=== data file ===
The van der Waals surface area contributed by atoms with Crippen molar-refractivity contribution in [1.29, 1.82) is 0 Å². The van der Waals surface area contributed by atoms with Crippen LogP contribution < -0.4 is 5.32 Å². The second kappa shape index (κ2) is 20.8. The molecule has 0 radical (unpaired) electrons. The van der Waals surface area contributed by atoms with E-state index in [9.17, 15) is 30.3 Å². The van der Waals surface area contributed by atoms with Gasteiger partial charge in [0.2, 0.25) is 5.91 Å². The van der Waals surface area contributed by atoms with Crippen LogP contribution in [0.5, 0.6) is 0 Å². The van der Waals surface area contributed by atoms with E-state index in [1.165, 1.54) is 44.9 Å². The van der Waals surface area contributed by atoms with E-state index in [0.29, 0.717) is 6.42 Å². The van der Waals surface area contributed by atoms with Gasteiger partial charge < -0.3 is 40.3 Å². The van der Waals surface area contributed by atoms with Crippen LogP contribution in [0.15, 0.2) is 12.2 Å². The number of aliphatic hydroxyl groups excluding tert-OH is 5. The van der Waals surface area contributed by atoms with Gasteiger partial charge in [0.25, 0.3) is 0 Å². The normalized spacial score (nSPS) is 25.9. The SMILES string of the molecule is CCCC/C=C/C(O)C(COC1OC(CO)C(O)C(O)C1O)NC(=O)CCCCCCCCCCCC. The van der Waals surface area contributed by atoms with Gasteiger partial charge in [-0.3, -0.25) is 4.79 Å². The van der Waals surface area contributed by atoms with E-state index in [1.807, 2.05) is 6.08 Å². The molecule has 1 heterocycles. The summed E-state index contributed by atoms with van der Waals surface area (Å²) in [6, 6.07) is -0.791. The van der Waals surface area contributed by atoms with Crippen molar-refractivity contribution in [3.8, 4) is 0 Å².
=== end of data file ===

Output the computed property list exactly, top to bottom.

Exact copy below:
The van der Waals surface area contributed by atoms with Crippen molar-refractivity contribution in [1.29, 1.82) is 0 Å². The van der Waals surface area contributed by atoms with Crippen LogP contribution < -0.4 is 5.32 Å². The second kappa shape index (κ2) is 20.8. The molecule has 0 radical (unpaired) electrons. The van der Waals surface area contributed by atoms with E-state index in [9.17, 15) is 30.3 Å². The van der Waals surface area contributed by atoms with Gasteiger partial charge in [0.2, 0.25) is 5.91 Å². The van der Waals surface area contributed by atoms with Crippen LogP contribution in [0.5, 0.6) is 0 Å². The van der Waals surface area contributed by atoms with E-state index in [1.165, 1.54) is 44.9 Å². The van der Waals surface area contributed by atoms with E-state index in [0.29, 0.717) is 6.42 Å². The van der Waals surface area contributed by atoms with Gasteiger partial charge < -0.3 is 40.3 Å². The van der Waals surface area contributed by atoms with Crippen LogP contribution in [0.15, 0.2) is 12.2 Å². The number of aliphatic hydroxyl groups excluding tert-OH is 5. The van der Waals surface area contributed by atoms with Gasteiger partial charge in [0.25, 0.3) is 0 Å². The normalized spacial score (nSPS) is 25.9. The SMILES string of the molecule is CCCC/C=C/C(O)C(COC1OC(CO)C(O)C(O)C1O)NC(=O)CCCCCCCCCCCC. The van der Waals surface area contributed by atoms with Gasteiger partial charge in [-0.3, -0.25) is 4.79 Å². The van der Waals surface area contributed by atoms with E-state index in [1.807, 2.05) is 6.08 Å². The molecule has 1 heterocycles. The summed E-state index contributed by atoms with van der Waals surface area (Å²) in [6, 6.07) is -0.791. The van der Waals surface area contributed by atoms with Crippen molar-refractivity contribution in [3.8, 4) is 0 Å².